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TRIPLE Eight Race Engineering will clock up its 250th Repco Supercars Championship round start this weekend when the 2021 season continues at Sydney Motorsport Park.

The marker is set to be reached just over 18 years after the Roland Dane led operation joined the then V8 Supercars Championship at the 2003 Sandown 500.

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Along the way the team’s milestone rounds have been a rollercoaster of delight and disaster and provide an insightful series of snapshots that chart Triple Eight’s journey.

Round #1 – Betta Electrical Sandown 500
September 12-14, 2003

Paul Radisich at the 2003 Sandown 500. Pic: an1images.com / Justin Deeley

Triple Eight’s debut came in the ninth round of the 2003 season after Dane and his business partners bought-out Briggs Motorsport, including its cars, workshop and licences, for a reported $5 million.

Although there were no changes to the team or its Ford Falcons ahead of Sandown, lead driver Paul Radisich stunned by putting his Betta Electrical-backed machine on provisional pole.

Radisich and co-driver Rickard Rydell ended the rain-hit Melbourne enduro in seventh and teammates Dean Canto/Matthew White finished 14th, as Dane and tech whiz Ludo Lacroix plotted the road ahead.

Round #50 – Skycity Triple Crown, Hidden Valley
July 1-3, 2007

Lowndes at Hidden Valley, 2007. Pic: an1images.com / Justin Deeley

By round start #50 the team had established itself as a winning force on and off the track; the reigning Bathurst 1000 victors now fielding two Falcons in striking Vodafone colours.

Craig Lowndes scored two of the three race wins and the round honours at Hidden Valley, quoting the Disney Cars movie in declaring he was as “happy as a tornado in a trailer park” as he took the chequered flag.

Second-year teammate Jamie Whincup was an emerging force but did not have such a happy weekend; 26th in the final race after losing time with an oil link dented his title charge.

Round #100 – Sydney Telstra 500, Sydney Olympic Park
December 3-5, 2010

Jamie Whincup at the 2010 Sydney 500. Pic: an1images.com / Justin Deeley

Triple Eight clocked its Supercars century at what proved a dramatic conclusion to the 2010 season: its first since switching from Ford to Holden.

Whincup lost any realistic hope of snatching the title from James Courtney when the team proved unable to get their car repaired in time to finish the Saturday race after a crash involving the title contenders.

Lowndes had also been taken out in the downpour-induced Saturday carnage, before Whincup and Lowndes finished fifth and sixth respectively on Sunday.

Event #150 – Castrol Townsville 500, Reid Park
July 4-6, 2014

Jamie Whincup following victory in Townsville. Pic: Supplied

It was more boom and bust for Triple Eight during round #150, which took place in Townsville during the second year of the Car of the Future regulations, and the team’s second with Red Bull backing.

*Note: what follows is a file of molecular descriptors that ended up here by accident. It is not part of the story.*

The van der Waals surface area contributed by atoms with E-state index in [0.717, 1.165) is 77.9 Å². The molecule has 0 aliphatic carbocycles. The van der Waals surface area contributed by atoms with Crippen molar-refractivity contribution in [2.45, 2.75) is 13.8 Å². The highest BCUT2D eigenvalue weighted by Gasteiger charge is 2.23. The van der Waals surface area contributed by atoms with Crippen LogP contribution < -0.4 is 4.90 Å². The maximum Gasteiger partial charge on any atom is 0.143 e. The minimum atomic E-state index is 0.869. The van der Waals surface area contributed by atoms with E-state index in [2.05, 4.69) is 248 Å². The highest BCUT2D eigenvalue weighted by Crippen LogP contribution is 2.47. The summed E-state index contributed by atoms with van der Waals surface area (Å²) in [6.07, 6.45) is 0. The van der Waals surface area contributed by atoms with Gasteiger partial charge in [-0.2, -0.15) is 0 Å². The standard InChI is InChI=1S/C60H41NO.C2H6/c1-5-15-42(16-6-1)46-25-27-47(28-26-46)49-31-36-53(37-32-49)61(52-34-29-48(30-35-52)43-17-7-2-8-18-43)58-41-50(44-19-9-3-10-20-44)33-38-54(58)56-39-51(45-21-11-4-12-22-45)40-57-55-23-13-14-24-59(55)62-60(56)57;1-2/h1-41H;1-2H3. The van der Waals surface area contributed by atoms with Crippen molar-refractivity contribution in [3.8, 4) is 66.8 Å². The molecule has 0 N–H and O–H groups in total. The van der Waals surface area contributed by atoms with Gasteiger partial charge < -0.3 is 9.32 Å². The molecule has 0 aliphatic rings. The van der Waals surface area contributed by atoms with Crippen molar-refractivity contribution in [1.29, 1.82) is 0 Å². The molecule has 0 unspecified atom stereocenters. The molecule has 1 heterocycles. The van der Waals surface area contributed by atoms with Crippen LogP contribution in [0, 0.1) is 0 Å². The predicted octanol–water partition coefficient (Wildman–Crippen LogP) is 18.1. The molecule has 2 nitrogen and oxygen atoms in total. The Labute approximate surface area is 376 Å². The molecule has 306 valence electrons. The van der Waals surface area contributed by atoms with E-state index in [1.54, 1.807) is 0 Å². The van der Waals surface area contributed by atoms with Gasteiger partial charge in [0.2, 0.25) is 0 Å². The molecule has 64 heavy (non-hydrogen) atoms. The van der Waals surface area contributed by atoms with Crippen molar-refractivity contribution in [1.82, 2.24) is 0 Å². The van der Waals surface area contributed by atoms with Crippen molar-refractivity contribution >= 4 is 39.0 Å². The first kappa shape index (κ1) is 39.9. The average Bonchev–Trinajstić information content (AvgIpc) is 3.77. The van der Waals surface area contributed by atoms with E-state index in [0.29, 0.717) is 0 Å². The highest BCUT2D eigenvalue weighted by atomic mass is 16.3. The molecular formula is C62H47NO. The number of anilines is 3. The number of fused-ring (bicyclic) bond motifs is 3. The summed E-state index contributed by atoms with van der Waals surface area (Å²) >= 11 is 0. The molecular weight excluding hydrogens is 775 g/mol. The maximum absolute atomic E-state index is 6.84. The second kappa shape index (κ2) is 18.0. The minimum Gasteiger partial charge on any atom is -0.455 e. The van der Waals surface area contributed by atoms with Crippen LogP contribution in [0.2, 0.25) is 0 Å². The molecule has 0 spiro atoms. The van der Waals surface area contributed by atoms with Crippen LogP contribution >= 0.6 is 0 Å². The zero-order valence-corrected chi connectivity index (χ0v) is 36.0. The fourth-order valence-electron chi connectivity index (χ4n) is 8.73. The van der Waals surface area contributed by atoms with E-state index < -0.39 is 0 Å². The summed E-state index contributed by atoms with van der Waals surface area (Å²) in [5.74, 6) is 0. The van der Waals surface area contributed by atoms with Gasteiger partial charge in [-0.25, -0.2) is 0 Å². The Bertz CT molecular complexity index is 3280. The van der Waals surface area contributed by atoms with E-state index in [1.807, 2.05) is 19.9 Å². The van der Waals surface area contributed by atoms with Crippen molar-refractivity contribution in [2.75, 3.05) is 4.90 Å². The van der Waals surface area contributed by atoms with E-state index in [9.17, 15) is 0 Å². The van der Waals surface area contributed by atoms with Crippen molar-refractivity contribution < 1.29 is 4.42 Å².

Whincup won Races 1 and 3; the first a 125km sprint from 10th on the grid and the third a 250km encounter in which a mix of strategy and sharp driving defeated a determined Garth Tander.

Lowndes though was spun into the wall on the opening lap of Race 1 and later crashed out with broken steering, before finishing eight laps down on Sunday after repeated pit stops due to an overheating engine.

Event #200 – Adelaide 500, Adelaide Parklands
March 1-4, 2018

Shane van Gisbergen wins the 2018 Adelaide 500. Pic: Supplied

Triple Eight’s 200th round coincided with the start of a new era as the team debuted two Holden Commodore ZBs; a race car designed and developed entirely by Triple Eight in its role as the factory Holden team.

It delivered in spectacular fashion as Shane van Gisbergen romped to victory in both races, leaving a storm of parity complaints in his wake.

Triple Eight’s weekend though was somewhat soured by Whincup’s car breaking a transaxle while leading on Sunday; an issue traced back to a heavy crash for the seven-time champion at Turn 8 during qualifying.

Event #250 – Armor All Sydney SuperSprint, Sydney Motorsport Park
November 6-7, 2021

Shane van Gisbergen holds off Will Davison during Triple Eight’s 249th round. Pic: Supplied

The team heads into its 250th with van Gisbergen and Jamie Whincup comfortably at the top of the championship, separated by 338 points and with a further 125 points back to nearest rival Will Davison.

Dick Johnson Racing set the pace in Sydney last weekend though and also show the way on the all-time round starts leader board with 471 (including its period as DJR Team Penske).

Triple Eight is fifth among current teams as its also trails Walkinshaw Andretti United (388, including its HRT lineage), Brad Jones Racing (296) and Tickford Racing (257, formerly Ford Performance Racing and Prodrive Racing Australia).

Next year will mark the start of another new era for Triple Eight, as Whincup moves into Dane’s team principal role and is replaced in the drivers’ seat by teen Super2 star Broc Feeney.

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